Howard Koch, co-screenwriter of the iconic film Casablanca, could never have guessed when he picked up his Oscar in 1943 that 20 years later another Oscar would enter his life: Oskar Schindler. Koch’s 1965 screenplay, To the Last Hour, was the first attempt to chronicle the tale that eventually became Schindler’s List. Many observers have commented on the similarities of the swashbuckling, enigmatic Schindler to Rick Blaine, Casablanca’s unforgettable hero. In a 1980 phone call Koch confided to me that Oskar Schindler was the most fascinating character he had ever encountered. More fascinating than one of the most famous characters in cinema history? Could some of Rick’s DNA have made it onto Schindler’s List? I am shocked, er, was shocked when I heard it from the horse’s mouth.
This curious footnote is about the only one missed by noted film historian Noah Isenberg in his meticulously researched and engaging study, We’ll Always Have “Casablanca.” Isenberg has assembled an all-star cast of film critics, filmmakers, families of crew members, and fans from all walks of life to share their analysis, anecdotes and nostalgia for a film that Umberto Ecco has characterized as “‘not one movie; it is ‘movies.’” (XIII) From its humble origins in 1940 as an unproduced three-act stage play, Everybody Comes to Rick’s written by Murray Burnett and Joan Alison, through its turbulent, chaotic production on the Warners assembly line, Casablanca, behind the scenes, had as much intrigue and as many exotic characters as was eventually captured onscreen. Isenberg introduces us to the major players, beginning with the unknown playwrights describing the birth of Rick: “While writing the play, certain characters were molded around composites of people that Burnett and Alison either knew personally or had read about. Burnett often claimed that Rick was a mix of an ideal version of “’himself and a college roommate.’” Here Alison took a different view: “’I always scream when he identifies with Rick, because he was a country boy, unsophisticated. Both of my husbands were wide-shouldered and fine athletes, and Rick was my concept of a guy that I could like. Clark Gable.’” As for the female lead, the inspiration may well have come from across Burnett’s desk. “’Murray’s concept of sophisticated was me,’” insisted Alison. “’Lois was based on me.’” (13-14)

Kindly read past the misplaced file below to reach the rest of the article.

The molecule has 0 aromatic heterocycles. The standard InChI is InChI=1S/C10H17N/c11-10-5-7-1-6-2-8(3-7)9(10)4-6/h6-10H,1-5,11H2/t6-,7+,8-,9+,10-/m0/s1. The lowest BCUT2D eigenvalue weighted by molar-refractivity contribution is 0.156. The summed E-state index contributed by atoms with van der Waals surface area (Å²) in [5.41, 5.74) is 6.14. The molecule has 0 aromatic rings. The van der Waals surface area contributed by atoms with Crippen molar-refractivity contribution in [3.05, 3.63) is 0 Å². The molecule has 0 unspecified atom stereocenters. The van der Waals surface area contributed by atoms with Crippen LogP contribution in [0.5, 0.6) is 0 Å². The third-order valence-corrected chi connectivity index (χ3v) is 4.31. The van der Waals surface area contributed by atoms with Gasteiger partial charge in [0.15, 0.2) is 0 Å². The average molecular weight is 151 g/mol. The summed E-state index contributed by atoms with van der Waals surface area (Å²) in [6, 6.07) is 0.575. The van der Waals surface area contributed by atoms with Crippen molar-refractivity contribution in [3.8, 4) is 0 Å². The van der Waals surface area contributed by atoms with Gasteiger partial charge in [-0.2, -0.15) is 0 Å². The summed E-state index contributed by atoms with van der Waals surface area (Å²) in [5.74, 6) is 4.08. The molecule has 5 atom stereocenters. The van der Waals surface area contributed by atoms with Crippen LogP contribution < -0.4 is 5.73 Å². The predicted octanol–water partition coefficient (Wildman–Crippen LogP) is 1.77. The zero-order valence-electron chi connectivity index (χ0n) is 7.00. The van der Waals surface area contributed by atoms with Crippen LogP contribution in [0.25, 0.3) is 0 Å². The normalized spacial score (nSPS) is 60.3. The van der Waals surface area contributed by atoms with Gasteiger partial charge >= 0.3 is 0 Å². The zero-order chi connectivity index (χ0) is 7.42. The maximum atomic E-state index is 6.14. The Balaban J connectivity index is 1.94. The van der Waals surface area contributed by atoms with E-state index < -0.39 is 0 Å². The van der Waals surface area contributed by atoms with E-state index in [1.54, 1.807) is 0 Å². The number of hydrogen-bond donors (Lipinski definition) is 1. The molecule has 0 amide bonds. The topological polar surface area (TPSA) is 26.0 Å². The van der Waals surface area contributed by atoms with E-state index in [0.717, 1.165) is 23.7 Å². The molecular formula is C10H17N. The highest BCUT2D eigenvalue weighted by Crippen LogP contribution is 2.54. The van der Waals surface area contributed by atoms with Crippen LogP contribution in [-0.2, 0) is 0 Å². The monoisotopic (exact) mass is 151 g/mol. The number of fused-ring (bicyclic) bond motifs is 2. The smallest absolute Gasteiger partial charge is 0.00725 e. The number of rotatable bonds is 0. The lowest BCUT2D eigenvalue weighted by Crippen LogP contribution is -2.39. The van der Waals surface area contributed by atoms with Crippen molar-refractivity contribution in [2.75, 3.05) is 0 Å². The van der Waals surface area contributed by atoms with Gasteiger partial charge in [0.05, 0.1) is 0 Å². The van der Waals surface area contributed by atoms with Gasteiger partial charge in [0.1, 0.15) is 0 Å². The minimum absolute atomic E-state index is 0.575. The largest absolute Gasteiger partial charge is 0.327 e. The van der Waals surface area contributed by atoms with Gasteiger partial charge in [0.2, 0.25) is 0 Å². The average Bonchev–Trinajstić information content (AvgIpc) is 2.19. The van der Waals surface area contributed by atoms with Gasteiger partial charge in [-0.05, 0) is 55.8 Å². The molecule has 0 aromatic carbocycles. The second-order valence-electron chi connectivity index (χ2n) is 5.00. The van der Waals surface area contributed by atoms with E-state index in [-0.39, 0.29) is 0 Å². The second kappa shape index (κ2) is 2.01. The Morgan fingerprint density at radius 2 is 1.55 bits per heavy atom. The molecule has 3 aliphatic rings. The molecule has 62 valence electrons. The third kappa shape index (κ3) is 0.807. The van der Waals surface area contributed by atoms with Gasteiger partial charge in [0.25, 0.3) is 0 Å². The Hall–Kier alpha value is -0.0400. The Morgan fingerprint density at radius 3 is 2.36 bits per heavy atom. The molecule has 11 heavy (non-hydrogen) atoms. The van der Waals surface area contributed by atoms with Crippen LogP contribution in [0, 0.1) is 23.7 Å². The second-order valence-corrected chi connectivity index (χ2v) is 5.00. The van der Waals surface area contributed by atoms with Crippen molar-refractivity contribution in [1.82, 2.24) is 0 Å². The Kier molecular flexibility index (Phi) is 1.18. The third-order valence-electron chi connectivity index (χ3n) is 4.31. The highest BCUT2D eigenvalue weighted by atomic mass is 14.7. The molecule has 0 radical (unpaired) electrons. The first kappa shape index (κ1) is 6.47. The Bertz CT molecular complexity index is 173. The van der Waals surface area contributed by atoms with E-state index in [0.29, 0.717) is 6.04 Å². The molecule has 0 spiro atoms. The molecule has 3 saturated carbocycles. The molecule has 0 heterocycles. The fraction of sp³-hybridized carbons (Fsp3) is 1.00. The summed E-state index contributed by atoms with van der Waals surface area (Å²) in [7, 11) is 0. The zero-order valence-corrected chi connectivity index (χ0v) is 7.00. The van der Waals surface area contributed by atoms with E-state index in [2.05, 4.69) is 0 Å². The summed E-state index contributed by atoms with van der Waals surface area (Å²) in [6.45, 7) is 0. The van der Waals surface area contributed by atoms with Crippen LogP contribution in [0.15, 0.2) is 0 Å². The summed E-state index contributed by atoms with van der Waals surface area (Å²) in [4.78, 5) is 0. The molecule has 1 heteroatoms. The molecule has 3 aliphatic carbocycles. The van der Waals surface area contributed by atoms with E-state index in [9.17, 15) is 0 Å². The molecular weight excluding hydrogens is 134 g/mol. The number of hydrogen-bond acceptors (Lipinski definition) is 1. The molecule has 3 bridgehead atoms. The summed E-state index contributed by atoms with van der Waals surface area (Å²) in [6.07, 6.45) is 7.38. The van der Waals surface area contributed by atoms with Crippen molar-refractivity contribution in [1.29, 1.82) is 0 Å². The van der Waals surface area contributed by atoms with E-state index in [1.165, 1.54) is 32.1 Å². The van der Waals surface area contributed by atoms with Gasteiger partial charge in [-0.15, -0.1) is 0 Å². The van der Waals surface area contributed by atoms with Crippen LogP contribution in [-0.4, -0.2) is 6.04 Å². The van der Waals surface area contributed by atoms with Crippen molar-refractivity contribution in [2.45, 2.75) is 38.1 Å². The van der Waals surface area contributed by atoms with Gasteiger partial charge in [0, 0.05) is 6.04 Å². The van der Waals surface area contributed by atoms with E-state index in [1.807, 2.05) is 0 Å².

From its humble origins in 1940 as an unproduced three-act stage play, Everybody Comes to Rick’s written by Murray Burnett and Joan Alison, through its turbulent, chaotic production on the Warners assembly line, Casablanca, behind the scenes, had as much intrigue and as many exotic characters as was eventually captured onscreen.
Lois, an American in the play, would soon become Ilsa in the film and thus began the constant changes and negotiations in a collaborative process that was shepherded by legendary mega-producer Hal Wallis. Isenberg provides us with studio memos exchanged between Wallis, Warners story editors and various screenwriters as the play, Everybody Comes to Rick’s ‘will hereafter be known as Casablanca.’
Isenberg takes the reader on a 1940’s Warners backlot tour through the script development process as contract writers Julius and Philip Epstein, a pair of wisecracking New Yorker twins began molding the classic characters of Rick, Ilsa, Laszlo and Captain Renault. The plucky brothers took “immense joy in ridiculing figures of power” and that attitude “found its way in tone and sensibility into the screenplay they hatched.”(24)
By 1942 the Epsteins were established pros and had already worked with Michael Curtiz, the director tapped to helm Casablanca. Isenberg cites film historian Patrick McGilligan’s 1983 interview with Julius Epstein to give us a flavor of the Warners writing assembly line: “For Epstein during the 1940’s, it didn’t much matter whether you received credit for a picture, since you were on contract and the studio knew the extent of your contribution. ‘There were seventy to seventy-five writers at Warners—it wasn’t called the motion picture industry for nothing. It was like an assembly line.’” (25)
Isenberg delineates stylistic differences between the Epsteins and Howard Koch, the next Casablanca writer down that line: “What the Epsteins were particularly good at was dialogue, often of the cheeky variety, and many of the final screenplay’s finest and most mordant lines can be traced back to them. The fast-paced, testosterone-laden banter between Rick and Renault bears their signature.” (25) Koch, by contrast, a relatively new contract writer at Warners, had worked with Orson Welles’s Mercury Theatre on the notorious 1938 Halloween episode of War of the Worlds: “When he received drafts of the Epsteins’ script from Wallis Koch did not often share the twins’ approach. “‘They apparently see the situations in terms of their comic possibilities,’” he wrote in a memo to Wallis of May 11, 1942, “‘while my effort has been to legitimize the characters and develop a serious melodrama of present-day significance, using humor merely as a relief from dramatic tension.’” (28)